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As COVID cases rise, the U.S. is in a better place than before, Jha says

LEILA FADEL, HOST:

Let's turn now to COVID. Case numbers are rising, but hospitalizations are at their lowest level since the lockdowns of March 2020. This is happening as mask mandates have been lifted on trains, planes and buses. So what's the outlook for the summer? Let's ask Dr. Ashish Jha. He heads the White House Coronavirus Response Team. Good morning, Dr. Jha.

ASHISH JHA: Good morning. Thanks for having me here.

FADEL: Thanks for being on the program. So cases are creeping up again. Should we be worried?

JHA: Yeah. So we are obviously paying very close attention to this and making sure that this does not translate into a lot more people getting seriously ill. But if you take a step back and look at the big picture, it's really worth understanding that this is happening in a context where more than 200 million Americans have been vaccinated; more than a hundred million Americans have been boosted. And so we absolutely have to continue to pay attention to this and minimize infections as much as we can. But I do think we're in a much better place than we've been in the past.

FADEL: So with the numbers going up, I want to ask you about COVID treatments. A powerful antiviral can keep people out of the hospital. And that COVID pill, Paxlovid, was considered part of the Biden administration's arsenal to fight the pandemic. But so many people just haven't heard about this pill; few prescriptions have been written. Do you plan to change this?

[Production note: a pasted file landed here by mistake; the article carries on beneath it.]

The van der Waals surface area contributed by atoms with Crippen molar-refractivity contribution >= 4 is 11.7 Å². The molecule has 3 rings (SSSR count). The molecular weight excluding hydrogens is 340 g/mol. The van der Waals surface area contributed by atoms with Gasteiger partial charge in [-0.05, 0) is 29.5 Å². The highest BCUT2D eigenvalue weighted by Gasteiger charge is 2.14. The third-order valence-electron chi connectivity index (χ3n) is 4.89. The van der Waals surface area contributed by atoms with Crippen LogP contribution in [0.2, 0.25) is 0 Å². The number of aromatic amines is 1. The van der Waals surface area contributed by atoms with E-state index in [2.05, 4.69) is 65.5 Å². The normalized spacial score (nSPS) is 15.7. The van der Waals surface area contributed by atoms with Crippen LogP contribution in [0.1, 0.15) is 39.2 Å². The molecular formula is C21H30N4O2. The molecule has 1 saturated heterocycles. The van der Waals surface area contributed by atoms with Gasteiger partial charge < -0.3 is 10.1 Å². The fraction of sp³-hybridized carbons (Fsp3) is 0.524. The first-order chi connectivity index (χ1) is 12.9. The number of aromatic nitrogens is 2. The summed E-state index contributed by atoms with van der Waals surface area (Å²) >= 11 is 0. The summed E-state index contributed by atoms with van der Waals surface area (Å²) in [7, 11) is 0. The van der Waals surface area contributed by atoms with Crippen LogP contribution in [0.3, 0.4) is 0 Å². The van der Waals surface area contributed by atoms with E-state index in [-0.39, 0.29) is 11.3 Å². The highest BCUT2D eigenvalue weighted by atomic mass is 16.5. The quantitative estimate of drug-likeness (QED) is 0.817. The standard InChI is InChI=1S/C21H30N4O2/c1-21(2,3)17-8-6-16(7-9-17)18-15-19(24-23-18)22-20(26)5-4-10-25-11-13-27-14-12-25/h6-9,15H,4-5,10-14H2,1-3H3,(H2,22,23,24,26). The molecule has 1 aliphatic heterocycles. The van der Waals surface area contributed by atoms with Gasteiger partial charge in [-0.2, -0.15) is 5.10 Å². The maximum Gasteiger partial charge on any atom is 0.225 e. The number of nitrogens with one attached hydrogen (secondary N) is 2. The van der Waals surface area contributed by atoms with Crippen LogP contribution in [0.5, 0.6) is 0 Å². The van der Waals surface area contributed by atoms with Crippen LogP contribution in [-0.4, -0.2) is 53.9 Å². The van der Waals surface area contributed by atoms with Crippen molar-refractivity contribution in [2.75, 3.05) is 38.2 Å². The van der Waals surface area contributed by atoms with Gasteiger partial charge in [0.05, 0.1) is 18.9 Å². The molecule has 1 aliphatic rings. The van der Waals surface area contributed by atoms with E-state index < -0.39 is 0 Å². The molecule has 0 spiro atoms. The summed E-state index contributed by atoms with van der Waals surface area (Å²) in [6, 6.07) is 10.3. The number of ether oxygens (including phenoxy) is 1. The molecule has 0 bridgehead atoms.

JHA: We absolutely plan to change this. So Paxlovid first became authorized by the FDA at the end of December, and there were very, very few pills around. The administration worked incredibly hard to both increase production and acquisition. And the good news is we've made really substantial progress. Now we've got to turn those pills into, you know, prescriptions and into things that patients can get so they can get better, if they get infected, with Paxlovid. And we have a big set of efforts that we have been working on and launching. And we're going to be doing a lot more this week. You know, the good news is we are seeing an uptick. We've seen a doubling of prescriptions just in the last 14 days. And my expectation is that is going to continue to increase in the days and weeks ahead.

FADEL: So if you're successful in getting the word out, do you have enough pills then?

JHA: We do for the short run. I mean, right now, we've done a really good job of acquiring pills. We have to make sure that this is more than a short-term solution. And there, we're going to need help from our friends in Congress. We're going to need Congress to help us fund acquisition of more pills. There are other treatments that are coming online. I want to make sure that Americans have access to those. So there's a lot of progress ahead, but we really need Congress to step up and fund that progress so we can continue getting these things for the American people.

FADEL: Before we get to the funding - I want to ask you about that - I want to first talk about equity. COVID has disproportionately hurt Black and brown communities, rural communities, basically poorer communities with less access. Are you working to make these more advanced treatments accessible to them?

JHA: Absolutely. So there are lots of ways that we improve access. First and foremost is we got to make these treatments free to people so that there are not financial barriers, right? But that's not enough. We actually need to make sure that as we're working on things like setting up tests to treat sites, thinking very deliberately about where are we setting them up, communicating to people; people who have very busy jobs, a single mom who might have three jobs, not so easy to take time off in the middle of the day and go see a doctor. There are lots of things that we can do to improve accessibility, things that will really address those disparities. And one of the things that we're doing is we're tracking this stuff to make sure that all of these efforts are translating into equitable distribution of these therapies.